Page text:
One of the goals set by the USA Hockey staff entering the U.S. National Junior Evaluation Camp in Lake Placid, N.Y., was to find some forward lines and defense pairings that could carry into the 2015 IIHF World Junior Championship.
After a week that started slowly and finished with a 3-0 win against the Czech Republic on Saturday, the belief is they might have met some of those goals.
"I think the whole key was trying to find some chemistry and I think we found it with some of the forward lines," United States national junior team coach Mark Osiecki said. "That's a nice thing to come out of here with, having a good gauge with where some of the chemistry is."
The most offensively talented line was top 2015 NHL Draft prospect Jack Eichel centering Alex Tuch (Minnesota Wild) and Tyler Motte (Chicago Blackhawks). In a 7-1 win against Sweden on Wednesday, Tuch had a hat trick and Eichel had three assists. In a 9-1 defeat of Finland on Thursday, Eichel had one goal and four assists, and Motte had a hat trick.
Another trio that was solid when put together was Dylan Larkin (Detroit Red Wings) between Sonny Milano (Columbus Blue Jackets) and Hudson Fasching (Buffalo Sabres). They brought a heavy, grinding style that created offense off a physical forecheck.
In their final three games of the week the U.S. outscored its opposition 19-2, with 15 of the goals coming from forwards.
"They [the coaches] liked the way that the flow of the lines are going and the way they're playing together," said Jim Johannson, the assistant executive director of hockey operations for USA Hockey and the general manager of the U.S. team for the WJC. "I think they like the chemistry, the makeup of the players that we have and how we can put older, responsible-type players around the guys that we're expecting offense from and they seem to be blending well."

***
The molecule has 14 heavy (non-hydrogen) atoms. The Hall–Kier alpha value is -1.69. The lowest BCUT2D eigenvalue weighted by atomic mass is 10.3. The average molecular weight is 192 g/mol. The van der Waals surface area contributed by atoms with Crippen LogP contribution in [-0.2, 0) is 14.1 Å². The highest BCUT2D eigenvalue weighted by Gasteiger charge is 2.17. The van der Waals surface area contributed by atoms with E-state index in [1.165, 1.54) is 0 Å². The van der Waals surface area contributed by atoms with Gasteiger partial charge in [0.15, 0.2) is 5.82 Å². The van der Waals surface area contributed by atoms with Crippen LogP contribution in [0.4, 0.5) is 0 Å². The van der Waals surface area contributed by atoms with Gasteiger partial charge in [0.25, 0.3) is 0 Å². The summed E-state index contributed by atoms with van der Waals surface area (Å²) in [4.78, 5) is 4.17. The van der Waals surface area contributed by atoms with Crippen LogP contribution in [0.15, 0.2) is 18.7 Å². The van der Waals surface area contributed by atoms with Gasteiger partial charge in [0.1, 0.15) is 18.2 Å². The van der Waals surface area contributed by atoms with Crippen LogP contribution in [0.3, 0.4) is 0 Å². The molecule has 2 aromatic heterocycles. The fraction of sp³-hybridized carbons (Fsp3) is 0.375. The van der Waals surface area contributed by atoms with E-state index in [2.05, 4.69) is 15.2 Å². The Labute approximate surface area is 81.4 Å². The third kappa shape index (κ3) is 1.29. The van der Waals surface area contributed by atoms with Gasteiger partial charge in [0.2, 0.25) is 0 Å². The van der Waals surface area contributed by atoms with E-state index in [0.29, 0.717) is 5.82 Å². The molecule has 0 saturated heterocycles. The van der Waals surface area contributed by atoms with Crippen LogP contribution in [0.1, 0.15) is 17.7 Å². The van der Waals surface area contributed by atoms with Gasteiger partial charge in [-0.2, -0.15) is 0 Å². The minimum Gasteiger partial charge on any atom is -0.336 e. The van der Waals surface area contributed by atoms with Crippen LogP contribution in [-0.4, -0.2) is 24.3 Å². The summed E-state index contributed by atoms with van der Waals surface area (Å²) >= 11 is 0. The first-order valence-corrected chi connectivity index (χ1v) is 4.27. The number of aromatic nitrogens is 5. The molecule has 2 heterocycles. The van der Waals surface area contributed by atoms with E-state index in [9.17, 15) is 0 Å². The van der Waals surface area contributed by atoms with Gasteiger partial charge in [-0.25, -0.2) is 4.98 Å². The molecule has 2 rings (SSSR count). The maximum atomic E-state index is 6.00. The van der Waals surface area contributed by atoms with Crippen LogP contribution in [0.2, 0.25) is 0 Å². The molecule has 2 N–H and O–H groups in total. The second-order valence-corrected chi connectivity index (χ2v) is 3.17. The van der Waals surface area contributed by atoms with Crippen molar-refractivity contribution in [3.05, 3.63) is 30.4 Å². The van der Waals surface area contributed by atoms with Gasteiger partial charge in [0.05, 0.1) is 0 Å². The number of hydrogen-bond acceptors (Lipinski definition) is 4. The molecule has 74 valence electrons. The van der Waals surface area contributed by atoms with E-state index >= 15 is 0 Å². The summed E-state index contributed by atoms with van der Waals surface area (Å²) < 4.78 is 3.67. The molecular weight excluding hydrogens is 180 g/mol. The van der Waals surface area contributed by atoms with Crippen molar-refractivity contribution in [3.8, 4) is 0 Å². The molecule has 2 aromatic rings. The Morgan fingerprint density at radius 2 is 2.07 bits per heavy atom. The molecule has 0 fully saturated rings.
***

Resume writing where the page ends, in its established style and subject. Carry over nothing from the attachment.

Eichel didn't play Saturday, but there's wasn't a whole lot left for him to prove as far as his value to the WJC team after he had eight points in the games against Sweden and Finland.
"It's just the continued growth and development of his game," Johannson said. "It's fun to watch him play hockey. But he's also got that inner drive and he's got that, 'I want to be better, I want my team to do well.' He's continuing to grow. When he has the puck it's incredible how the game focuses on him yet there's nothing a defender can do. It's fun to watch him play hockey."
The same could be said for 16-year-old Auston Matthews, who had four assists in the final three games. The 6-foot, 199-pound forward, who isn't NHL Draft-eligible until 2016, never looked out of place against competition as much as three years older.
"He was real impressive," Johannson said. "But I think the most impressive part is he's been a real complete player. He's a 200-foot player. He's a very sturdy guy. To me he's a guy that has not worn down or tailed off at all this whole time. It's hard hockey for nine days here and he's done a great job. He's the thing coaches love because he's a guy that can play all situations, competes really hard, the skating, the agility that make him a real challenge to play against for anybody."